Kansas farmer finds cover crops are best moisture managers

2012-03-21T14:04:00Z Kansas farmer finds cover crops are best moisture managersBy Loretta Sorensen, Midwest Producer Midwest Producer

With typically wet springs and dry summers, Gail Fuller at Emporia, Kan., needs to manage moisture on his farm ground so it's available to crops at the right time.

Because the past 10 years have been anything but "typical," Fuller has found that cover crops are his best moisture management tool.

"Our average local rainfall is 32 inches, but the past few years we've had less than 20 inches of rain for the year. However, in 2009, we had more than 50 inches of rain," Fuller said. "We do a lot of guessing and it's easy to guess wrong."

It's taken Fuller a number of years to learn about the benefits of cover crops and find the specific mixes that work best on his farm north of Emporia. Numerous types of soils that include silty loam, clay loam and some bottom ground are found on Fuller's acres. In the past, erosion was a serious concern. Efforts to reduce erosion led Fuller to experiment with cover crops. He has since discovered that the practice of planting cover crop cocktails offers numerous benefits.

"When you plant a cash crop such as wheat or corn, that crop is only actively consuming water for a few months of the year," Fuller said. "In the months when the soil is bare, the soil profile can only hold a certain amount of water. A cover crop can help absorb excess moisture, reducing soil erosion. It also conserves the moisture in the soil profile and actually traps more moisture for the soil profile than if the soil was bare. The cover crop builds organic matter and provides residue, so there are a lot of good reasons to use cover crops."

In his first cover crop experiment, Fuller was focused on saving a 25-acre field that had been used for grazing. He describes erosion issues there as "horrible" and notes that it took three years with use of a cover crop to stabilize the field.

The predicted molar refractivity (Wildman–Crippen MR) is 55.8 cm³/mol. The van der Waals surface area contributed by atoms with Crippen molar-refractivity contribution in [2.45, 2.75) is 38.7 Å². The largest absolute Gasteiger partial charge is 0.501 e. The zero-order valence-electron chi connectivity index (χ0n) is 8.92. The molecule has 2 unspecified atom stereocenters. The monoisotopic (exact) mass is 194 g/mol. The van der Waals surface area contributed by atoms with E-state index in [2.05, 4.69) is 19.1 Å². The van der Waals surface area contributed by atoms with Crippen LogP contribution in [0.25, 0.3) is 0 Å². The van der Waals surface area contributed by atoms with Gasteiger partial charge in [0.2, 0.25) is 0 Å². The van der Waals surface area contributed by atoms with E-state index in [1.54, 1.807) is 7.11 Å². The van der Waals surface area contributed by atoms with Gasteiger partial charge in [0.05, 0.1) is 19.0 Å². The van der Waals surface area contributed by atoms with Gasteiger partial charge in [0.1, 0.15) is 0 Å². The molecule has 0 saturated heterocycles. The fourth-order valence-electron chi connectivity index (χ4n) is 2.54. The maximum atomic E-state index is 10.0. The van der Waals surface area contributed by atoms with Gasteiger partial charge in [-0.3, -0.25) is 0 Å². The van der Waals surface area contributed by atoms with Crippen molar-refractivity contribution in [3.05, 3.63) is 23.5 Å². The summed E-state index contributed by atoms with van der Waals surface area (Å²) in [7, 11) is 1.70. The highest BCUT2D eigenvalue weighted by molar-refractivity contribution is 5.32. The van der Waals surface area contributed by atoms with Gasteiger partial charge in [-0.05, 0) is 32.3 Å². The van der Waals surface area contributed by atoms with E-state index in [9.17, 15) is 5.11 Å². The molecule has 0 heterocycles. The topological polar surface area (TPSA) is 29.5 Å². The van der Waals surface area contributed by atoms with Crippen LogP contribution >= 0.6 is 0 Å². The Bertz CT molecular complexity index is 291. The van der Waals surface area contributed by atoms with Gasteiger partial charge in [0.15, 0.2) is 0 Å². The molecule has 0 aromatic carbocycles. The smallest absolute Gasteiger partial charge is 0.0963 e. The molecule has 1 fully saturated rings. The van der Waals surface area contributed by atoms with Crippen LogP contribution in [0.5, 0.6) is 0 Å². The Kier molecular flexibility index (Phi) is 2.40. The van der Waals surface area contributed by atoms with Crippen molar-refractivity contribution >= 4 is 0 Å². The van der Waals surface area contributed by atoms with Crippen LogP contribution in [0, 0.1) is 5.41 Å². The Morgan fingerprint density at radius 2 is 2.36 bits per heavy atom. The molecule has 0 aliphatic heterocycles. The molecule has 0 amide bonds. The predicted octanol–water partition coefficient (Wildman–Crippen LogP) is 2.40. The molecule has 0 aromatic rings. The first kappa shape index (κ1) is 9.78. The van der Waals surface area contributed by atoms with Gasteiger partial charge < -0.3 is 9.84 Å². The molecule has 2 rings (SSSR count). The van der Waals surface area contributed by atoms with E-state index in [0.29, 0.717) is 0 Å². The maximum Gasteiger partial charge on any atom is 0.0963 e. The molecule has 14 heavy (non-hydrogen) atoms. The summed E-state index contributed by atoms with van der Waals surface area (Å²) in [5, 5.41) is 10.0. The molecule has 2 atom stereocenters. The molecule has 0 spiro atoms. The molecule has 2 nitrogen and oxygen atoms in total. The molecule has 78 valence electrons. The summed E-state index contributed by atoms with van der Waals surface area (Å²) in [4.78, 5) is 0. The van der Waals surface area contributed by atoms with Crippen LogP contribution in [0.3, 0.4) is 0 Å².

"That was my first success with cover crops," Fuller said. "For several years I used a forage oats and forage peas mix that I harvested, chopping it for haylage to use in our feedlot. Even when I harvested that cover crop, I had the best corn crop ever when I planted it after the forage oats and forage peas mix. Now I plant cover crops and leave them on the field so I get the benefit of all the nutrients and organic matter that they provide. The more organic matter the soil has, the more water holding capacity it has."

Fuller notes that there is no "recipe" for a successful cover crop that can be planted with cash crops. His own search for a corn crop companion began when a stand of alfalfa didn't emerge satisfactorily. It was mid-July before he decided to plant sunflowers in the field and let the alfalfa go.

"We sprayed the alfalfa with Roundup, but didn't get a good kill," Fuller said. "It rained shortly after we planted sunflowers into the field. Both the sunflowers and alfalfa came on. Even though alfalfa is such an aggressive crop in terms of nutrient use, we had the best sunflowers from that field that we had ever harvested. That experience caused me to explore use of subterranean clover as a companion plant for corn. I worked with Jill Clapperton (soil scientist) and Gabe Brown (North Dakota farmer) and now use clovers with my corn crops."

Fuller explains that monocultures are not found in natural settings. Soil scientists are starting to discover that compatible companion plants work together in symbiotic relationships to improve plant health and productivity.

"We're using between five and eight different crops in our wheat fields every year," Fuller said. "To find the right plants and mixes for your field, you have to first decide which issue you want to address first. Is it erosion, organic matter or moisture management? The answer to that question will help define which cover crops will help achieve the desired results."

Fuller recommends conference presentations, Internet research and personal trial and error as resources to help identify cover crops in a specific field.

"There is a lot to learn about how cover crops work," he said. "Even planting the same mix a couple of weeks apart can result in very different results. Decide what you need to accomplish and start searching and experimenting. Cover crops will always be part of my farming strategy now."

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